2020 Vision-The Post Truth Society
Monday, April 2
1:00 pm - 3:30 pm
We begin a series of luncheon talks by eminent thinkers on the shape of the next decade. Is change the new normal? In the first of this series, David Clarke, software entrepreneur and member of the Windsor Group discusses the Post Truth Society.
Please note talks will be preceded by lunch at 1pm (included.)
In 2016, two leading Western democracies, the UK and the US, held a referendum and an election that led to significant debate regarding the nature and quality of information available to the voting public. In particular, the Internet and social media were regarded as key emerging battlegrounds.
Internet search engines and social media technology companies have radically transformed how people search for and consume information and how information producers feed content to their consumers. For some, the Internet has democratized information publishing, making it possible for anyone to create content and share it with a global audience. This is seen as having levelled the playing field between citizens and institutions, and given a voice to previously marginalized individuals and communities. For others, though, internet technologies have also produced some less positive unintended consequences that are seen as leading to political and social polarisation; key among these are the increasing role of personalized search and “filter bubbles”. And amidst this debate on the nature of how information is accessed and shared in an Internet society, there has been an increasing focus on the dissemination of so called “false” information. The latter phenomena have been so prominent that the Oxford Dictionary chose ‘post-truth’ as word of the year for 20161.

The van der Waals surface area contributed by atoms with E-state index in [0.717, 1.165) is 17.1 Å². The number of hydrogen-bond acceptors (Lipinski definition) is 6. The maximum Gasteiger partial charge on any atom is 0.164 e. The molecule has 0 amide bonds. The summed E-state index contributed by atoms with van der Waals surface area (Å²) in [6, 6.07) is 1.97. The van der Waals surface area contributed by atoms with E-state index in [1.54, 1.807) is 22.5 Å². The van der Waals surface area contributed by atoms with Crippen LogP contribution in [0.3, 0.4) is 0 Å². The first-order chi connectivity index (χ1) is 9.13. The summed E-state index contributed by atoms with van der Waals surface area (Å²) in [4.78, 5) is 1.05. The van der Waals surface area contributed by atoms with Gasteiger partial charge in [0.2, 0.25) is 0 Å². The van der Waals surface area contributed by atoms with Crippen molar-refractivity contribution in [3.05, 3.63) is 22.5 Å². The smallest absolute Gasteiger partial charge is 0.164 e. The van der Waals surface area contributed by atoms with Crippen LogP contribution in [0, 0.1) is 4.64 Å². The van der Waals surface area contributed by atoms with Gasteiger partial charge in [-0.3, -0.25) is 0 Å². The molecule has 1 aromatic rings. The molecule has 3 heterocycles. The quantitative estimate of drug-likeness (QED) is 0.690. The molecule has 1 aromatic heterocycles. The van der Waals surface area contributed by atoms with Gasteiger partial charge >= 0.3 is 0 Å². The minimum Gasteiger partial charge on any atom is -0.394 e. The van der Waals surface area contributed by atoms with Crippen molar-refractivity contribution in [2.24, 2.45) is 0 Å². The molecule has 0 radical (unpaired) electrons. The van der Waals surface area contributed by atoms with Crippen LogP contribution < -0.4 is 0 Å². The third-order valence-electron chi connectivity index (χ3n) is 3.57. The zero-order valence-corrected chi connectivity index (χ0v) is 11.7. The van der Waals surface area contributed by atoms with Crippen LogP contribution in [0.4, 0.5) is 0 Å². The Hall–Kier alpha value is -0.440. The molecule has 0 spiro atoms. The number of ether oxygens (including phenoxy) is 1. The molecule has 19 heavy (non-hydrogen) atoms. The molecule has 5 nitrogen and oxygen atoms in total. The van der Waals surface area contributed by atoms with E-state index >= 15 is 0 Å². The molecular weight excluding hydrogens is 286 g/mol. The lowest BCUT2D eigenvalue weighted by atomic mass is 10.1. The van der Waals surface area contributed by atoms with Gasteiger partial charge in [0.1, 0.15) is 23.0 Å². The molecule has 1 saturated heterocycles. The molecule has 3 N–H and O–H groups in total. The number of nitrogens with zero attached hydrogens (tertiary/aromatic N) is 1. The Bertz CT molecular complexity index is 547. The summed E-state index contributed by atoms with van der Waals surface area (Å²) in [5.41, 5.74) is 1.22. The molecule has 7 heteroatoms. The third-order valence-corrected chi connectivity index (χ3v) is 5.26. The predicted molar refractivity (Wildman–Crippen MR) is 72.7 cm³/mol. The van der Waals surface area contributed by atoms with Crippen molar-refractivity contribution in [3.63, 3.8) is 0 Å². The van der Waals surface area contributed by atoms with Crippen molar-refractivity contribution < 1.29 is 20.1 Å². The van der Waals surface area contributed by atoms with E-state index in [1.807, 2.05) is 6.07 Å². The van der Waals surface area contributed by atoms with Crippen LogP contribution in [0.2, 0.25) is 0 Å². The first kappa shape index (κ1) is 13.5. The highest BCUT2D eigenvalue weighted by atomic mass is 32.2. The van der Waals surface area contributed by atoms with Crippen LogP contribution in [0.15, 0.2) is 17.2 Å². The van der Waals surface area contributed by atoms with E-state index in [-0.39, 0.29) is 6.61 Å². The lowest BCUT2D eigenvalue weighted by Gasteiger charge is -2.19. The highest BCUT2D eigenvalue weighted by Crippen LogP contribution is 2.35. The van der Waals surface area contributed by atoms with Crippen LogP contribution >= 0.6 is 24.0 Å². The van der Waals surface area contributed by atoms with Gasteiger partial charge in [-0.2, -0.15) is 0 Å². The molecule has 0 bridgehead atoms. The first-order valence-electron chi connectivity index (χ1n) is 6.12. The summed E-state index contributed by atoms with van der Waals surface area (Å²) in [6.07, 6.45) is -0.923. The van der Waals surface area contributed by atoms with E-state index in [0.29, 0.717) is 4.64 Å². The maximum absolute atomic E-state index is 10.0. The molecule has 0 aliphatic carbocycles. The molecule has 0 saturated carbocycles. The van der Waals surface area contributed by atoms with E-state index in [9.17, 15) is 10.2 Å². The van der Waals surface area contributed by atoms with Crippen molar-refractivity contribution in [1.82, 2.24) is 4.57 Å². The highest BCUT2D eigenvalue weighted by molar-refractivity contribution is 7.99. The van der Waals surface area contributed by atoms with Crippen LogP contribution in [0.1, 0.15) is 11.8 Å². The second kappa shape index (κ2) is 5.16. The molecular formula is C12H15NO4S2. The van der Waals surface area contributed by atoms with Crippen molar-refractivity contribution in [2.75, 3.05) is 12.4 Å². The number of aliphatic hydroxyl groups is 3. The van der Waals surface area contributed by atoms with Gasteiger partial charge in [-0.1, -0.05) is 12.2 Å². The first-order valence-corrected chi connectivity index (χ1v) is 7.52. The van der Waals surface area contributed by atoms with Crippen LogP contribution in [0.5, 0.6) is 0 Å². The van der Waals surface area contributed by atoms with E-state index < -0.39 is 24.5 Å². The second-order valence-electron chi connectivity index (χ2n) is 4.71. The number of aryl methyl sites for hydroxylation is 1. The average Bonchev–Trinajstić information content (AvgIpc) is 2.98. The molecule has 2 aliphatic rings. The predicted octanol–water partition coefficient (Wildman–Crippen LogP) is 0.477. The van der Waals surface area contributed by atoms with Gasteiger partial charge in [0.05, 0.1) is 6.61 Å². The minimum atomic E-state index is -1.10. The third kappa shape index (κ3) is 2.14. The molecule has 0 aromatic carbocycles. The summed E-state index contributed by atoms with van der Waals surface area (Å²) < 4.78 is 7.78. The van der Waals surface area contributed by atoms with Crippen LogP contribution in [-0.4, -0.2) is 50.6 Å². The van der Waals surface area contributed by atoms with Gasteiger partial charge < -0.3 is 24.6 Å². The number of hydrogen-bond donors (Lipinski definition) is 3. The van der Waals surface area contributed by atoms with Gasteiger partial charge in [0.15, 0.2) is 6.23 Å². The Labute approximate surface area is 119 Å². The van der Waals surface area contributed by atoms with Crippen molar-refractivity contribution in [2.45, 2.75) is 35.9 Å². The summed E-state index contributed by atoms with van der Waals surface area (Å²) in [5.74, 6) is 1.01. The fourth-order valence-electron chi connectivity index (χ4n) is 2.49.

How should society respond to the challenge of a post-truth information age? Is there a danger of undermining democratic processes, promoting extremism, and destabilising society? Or are these claims simply reflecting the perspective of the established elite, which now faces new challenges as alternative viewpoints and information become more part of mainstream debate?